The United States Exempts Bifacial Solar Modules from Safeguard Duty of 25%

Exemption effective from June 13, 2019


The Office of the United States Trade Representative (USTR) has issued an order exempting bifacial and a few other types of solar panels from the levy of newly-imposed safeguard duty of 25%.

The exemption came into effect from June 13, 2019.

The USTR has exempted bifacial solar panels that absorb light and generate electricity on each side of the panel and that consist of only bifacial solar cells that absorb light and generate electricity on each side of the cells; flexible fiberglass solar panels without glass components other than fiberglass, such panels having power outputs ranging from 250 to 900 watts.

The USTR has also exempted solar panels consisting of solar cells arranged in rows that are laminated in the panel and that are separated by more than 10 mm, with an optical film spanning the gaps between all rows that is designed to direct sunlight onto the solar cells, and not including panels that lack optical film or only have a white or other backing layer that absorbs or scatters sunlight.

The USTR has stated that it will not be entertaining additional exclusion requests at this time. However, it will monitor the developments in the U.S. market for concentrated solar photovoltaic (CSPV) products and, if warranted, provide an opportunity to submit additional requests for exclusion at a future date.

Talking about how this will affect the Indian solar manufacturers, Sunil Rathi, Director, Waaree Energies, said, “Initially, India, as a developing country, held a Special Trade Status in the U.S which exempted us from paying export duty on PV modules. The U.S. has historically been one of the two biggest markets for India’s PV manufacturers, with 47% of India’s solar PV exports in 2018 directed to the country. Considering that India no longer holds the beneficiary status, it will hamper the export of modules, thus impacting a major chunk of the business for the domestic manufacturers. Moreover, since a portion of the additional duty will be offset to the end consumer, it is bound to hamper the cost advantage that Indian manufacturers held in the U.S. markets. The idea of the Indian manufacturers banking on exports to propel their growth will take a hit as players will now have to look at alternative export markets.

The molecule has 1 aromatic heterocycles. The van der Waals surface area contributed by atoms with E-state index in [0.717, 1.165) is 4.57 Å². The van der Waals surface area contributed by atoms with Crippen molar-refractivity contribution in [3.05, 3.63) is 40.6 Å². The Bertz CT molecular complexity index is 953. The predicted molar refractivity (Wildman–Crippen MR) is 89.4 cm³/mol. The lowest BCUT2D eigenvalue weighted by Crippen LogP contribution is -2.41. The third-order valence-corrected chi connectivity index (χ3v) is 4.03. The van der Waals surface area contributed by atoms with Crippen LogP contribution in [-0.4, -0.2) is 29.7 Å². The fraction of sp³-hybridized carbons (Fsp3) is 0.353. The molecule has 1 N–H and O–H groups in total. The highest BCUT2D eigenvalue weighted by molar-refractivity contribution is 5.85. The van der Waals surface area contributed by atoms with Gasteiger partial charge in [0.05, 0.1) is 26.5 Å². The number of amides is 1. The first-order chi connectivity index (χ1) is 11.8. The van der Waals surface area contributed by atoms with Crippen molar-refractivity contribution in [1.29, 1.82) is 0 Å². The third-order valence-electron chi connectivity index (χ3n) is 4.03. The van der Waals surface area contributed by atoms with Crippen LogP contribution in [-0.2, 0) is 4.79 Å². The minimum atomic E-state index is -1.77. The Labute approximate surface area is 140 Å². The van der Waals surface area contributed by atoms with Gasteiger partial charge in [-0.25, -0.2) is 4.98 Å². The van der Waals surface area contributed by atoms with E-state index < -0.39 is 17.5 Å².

Simultaneously, while bifacial modules have been exempt from such duties, the lack of a definitive timeline to the exemption holds the proverbial sword of uncertainty. Bifacial modules provide higher output in comparison to mono facial ones, and while experts believe that the former will flood the U.S. utility-scale segment until there is absolute clarity on the timeline of the exemption, this seems like a stop-gap measure with interim relief. The new policy change has only been implemented a few days ago. Hence, it is too early to comment on the actual quantifiable effect these changes have made on Indian solar manufacturers. However, we think a shift in the manufacturing to bifacial from monofacial modules due to the advantages it brings with it.

Removal of safeguard duty on bifacial solar modules is likely to increase its demand in the U.S., which could bring down the bifacial ASPs leading to the adoption of bifacial modules in other markets including India.

According to Mercom analysts, module suppliers from China have been pitching bifacial modules to the Indian solar developers, but the cost has been the impediment so far. Bifacial solar modules could be a good fit for large-scale solar projects in Rajasthan due to the high reflectivity in the desert environment.

Recently, the United States President Donald Trump ended India’s designation as a beneficiary developing country, thereby ending duty-free status of about 2,000 products amounting to approximately $6 billion, including solar cells and modules.